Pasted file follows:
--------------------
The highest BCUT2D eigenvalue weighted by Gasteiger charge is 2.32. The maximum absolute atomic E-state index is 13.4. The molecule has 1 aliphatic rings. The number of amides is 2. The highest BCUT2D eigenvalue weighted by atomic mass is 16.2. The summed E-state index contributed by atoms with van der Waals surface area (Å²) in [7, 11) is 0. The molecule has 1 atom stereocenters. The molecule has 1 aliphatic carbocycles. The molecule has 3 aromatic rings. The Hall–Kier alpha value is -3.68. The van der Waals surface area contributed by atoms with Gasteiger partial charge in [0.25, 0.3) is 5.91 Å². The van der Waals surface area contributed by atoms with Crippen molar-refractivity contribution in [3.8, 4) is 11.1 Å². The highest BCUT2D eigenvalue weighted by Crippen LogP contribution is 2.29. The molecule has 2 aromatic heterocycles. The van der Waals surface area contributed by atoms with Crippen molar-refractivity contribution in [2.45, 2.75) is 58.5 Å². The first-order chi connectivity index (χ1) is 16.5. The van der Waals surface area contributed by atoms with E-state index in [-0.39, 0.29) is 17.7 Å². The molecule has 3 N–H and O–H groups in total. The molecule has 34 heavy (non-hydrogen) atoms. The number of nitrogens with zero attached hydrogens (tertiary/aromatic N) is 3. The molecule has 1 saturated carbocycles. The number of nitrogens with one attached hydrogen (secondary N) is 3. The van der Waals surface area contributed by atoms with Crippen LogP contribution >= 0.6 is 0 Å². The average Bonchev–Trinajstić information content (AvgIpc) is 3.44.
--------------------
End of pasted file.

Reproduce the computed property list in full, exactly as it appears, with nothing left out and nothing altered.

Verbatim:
The highest BCUT2D eigenvalue weighted by Gasteiger charge is 2.32. The maximum absolute atomic E-state index is 13.4. The molecule has 1 aliphatic rings. The number of amides is 2. The highest BCUT2D eigenvalue weighted by atomic mass is 16.2. The summed E-state index contributed by atoms with van der Waals surface area (Å²) in [7, 11) is 0. The molecule has 1 atom stereocenters. The molecule has 1 aliphatic carbocycles. The molecule has 3 aromatic rings. The Hall–Kier alpha value is -3.68. The van der Waals surface area contributed by atoms with Gasteiger partial charge in [0.25, 0.3) is 5.91 Å². The van der Waals surface area contributed by atoms with Crippen molar-refractivity contribution in [3.8, 4) is 11.1 Å². The highest BCUT2D eigenvalue weighted by Crippen LogP contribution is 2.29. The molecule has 2 aromatic heterocycles. The van der Waals surface area contributed by atoms with Crippen molar-refractivity contribution in [2.45, 2.75) is 58.5 Å². The first-order chi connectivity index (χ1) is 16.5. The van der Waals surface area contributed by atoms with E-state index in [-0.39, 0.29) is 17.7 Å². The molecule has 3 N–H and O–H groups in total. The molecule has 34 heavy (non-hydrogen) atoms. The number of nitrogens with zero attached hydrogens (tertiary/aromatic N) is 3. The molecule has 1 saturated carbocycles. The number of nitrogens with one attached hydrogen (secondary N) is 3. The van der Waals surface area contributed by atoms with Crippen LogP contribution >= 0.6 is 0 Å². The average Bonchev–Trinajstić information content (AvgIpc) is 3.44.